Grants Database

The Foundation awards approximately 200 grants per year (excluding the Sloan Research Fellowships), totaling roughly $80 million dollars in annual commitments in support of research and education in science, technology, engineering, mathematics, and economics. This database contains grants for currently operating programs going back to 2008. For grants from prior years and for now-completed programs, see the annual reports section of this website.

Grants Database

Grantee
Amount
City
Year
  • grantee: Code for Science and Society
    amount: $65,780
    city: Portland, OR
    year: 2018

    To support further development of PREreview, a platform to improve the training of scientists in peer review practices

    • Program Digital Technology
    • Sub-program Scholarly Communication
    • Investigator Daniela Saderi

    To support further development of PREreview, a platform to improve the training of scientists in peer review practices

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  • grantee: American Association for the Advancement of Science
    amount: $649,893
    city: Washington, DC
    year: 2018

    To continue to promote the professionalization and institutionalization of the role of the community engagement manager in scientific societies and large-scale research collaborations

    • Program Digital Technology
    • Sub-program Scholarly Communication
    • Investigator Joshua Freeman

    In 2015 the Foundation funded a pilot Community Engagement Fellows program at the American Association for the Advancement of Science. The program is run by longtime scientific community manager Lou Woodley, who led a yearlong planning process to develop a curriculum that tailors community engagement skills training to the scientific research context, and then recruited the first cohort of fellows for the 2017 calendar year. Drawn from professional societies and large scientific collaborations, fellows came together for in-person workshops at the beginning, middle, and end of the fellowship year, as well as for regular webinars and other online discussions. A robust program evaluation made clear that the fellowship year wasn’t just extremely effective for the participants, it also led to tangible investments in and foregrounding of community management by many of the host organizations. This grant funds a continuation of the Community Engagement Fellows program, which includes funds for administration, for the recruitment and support of the 2019 fellows cohort, and for a shorter-term “visiting scholars” program that could draw on program alumni and other community management professionals.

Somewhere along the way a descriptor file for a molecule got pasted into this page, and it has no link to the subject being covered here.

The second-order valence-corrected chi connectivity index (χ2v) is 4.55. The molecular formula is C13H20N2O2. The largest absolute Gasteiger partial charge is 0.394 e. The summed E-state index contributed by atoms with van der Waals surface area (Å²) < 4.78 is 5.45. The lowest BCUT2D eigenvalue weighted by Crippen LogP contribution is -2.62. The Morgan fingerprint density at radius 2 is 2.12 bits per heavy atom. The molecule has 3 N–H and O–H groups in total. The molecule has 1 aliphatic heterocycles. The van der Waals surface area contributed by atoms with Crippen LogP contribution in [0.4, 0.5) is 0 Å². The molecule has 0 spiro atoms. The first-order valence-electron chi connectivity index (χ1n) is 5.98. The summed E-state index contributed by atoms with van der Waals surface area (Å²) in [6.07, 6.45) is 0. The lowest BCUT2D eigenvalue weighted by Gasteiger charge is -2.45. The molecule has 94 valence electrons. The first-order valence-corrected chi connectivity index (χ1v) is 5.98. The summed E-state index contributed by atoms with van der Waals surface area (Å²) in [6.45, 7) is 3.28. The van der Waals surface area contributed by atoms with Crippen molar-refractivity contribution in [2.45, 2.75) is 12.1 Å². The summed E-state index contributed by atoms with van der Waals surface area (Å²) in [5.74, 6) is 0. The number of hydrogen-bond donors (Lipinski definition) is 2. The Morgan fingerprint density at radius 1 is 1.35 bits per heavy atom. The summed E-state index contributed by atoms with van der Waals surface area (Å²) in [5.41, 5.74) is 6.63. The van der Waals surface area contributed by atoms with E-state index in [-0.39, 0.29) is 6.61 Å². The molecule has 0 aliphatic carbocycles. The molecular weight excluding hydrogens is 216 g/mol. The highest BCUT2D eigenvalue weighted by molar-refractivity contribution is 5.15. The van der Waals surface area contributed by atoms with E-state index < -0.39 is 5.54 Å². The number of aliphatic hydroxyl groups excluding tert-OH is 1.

To continue to promote the professionalization and institutionalization of the role of the community engagement manager in scientific societies and large-scale research collaborations

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  • grantee: Aspiration
    amount: $448,800
    city: San Francisco, CA
    year: 2018

    To reduce barriers to data publication by providing context-specific guidance on sharing best practice, including suitable repositories

    • Program Digital Technology
    • Sub-program Scholarly Communication
    • Investigator Kristen Ratan

    Recent years have seen a proliferation of policies coming from research funders, universities, and publishers intended to prod scientists toward more proactive archiving, citation, and data sharing practices. The mere presence of a policy, however, doesn’t guarantee compliance, so the Foundation has looked to support technologies that make it easier to adopt best practices in research data and software management. The grant funds work by the Collaborative Knowledge Foundation and the California Digital Library to develop DataSeer, an open sourced rule-based platform that would be able to automatically identify data referenced explicitly or implicitly in a grant proposal, data management plan, or draft article and suggest appropriate repositories for deposit of that data. By providing nudges and suggestions at specific targeted moments in the research lifecycle (like the creation of a data management plan, submission of a grant proposal, or submission of a manuscript), DataSeer has the potential to substantively improve proactive data sharing and archiving by researchers, while reducing the costs of compliance checking for funders, libraries, and publishers.

    To reduce barriers to data publication by providing context-specific guidance on sharing best practice, including suitable repositories

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  • grantee: Lyrasis
    amount: $20,000
    city: Philadelphia, PA
    year: 2018

    To conduct a feasibility study to assess the potential for development of the open source SimplyE ebook platform to serve the academic community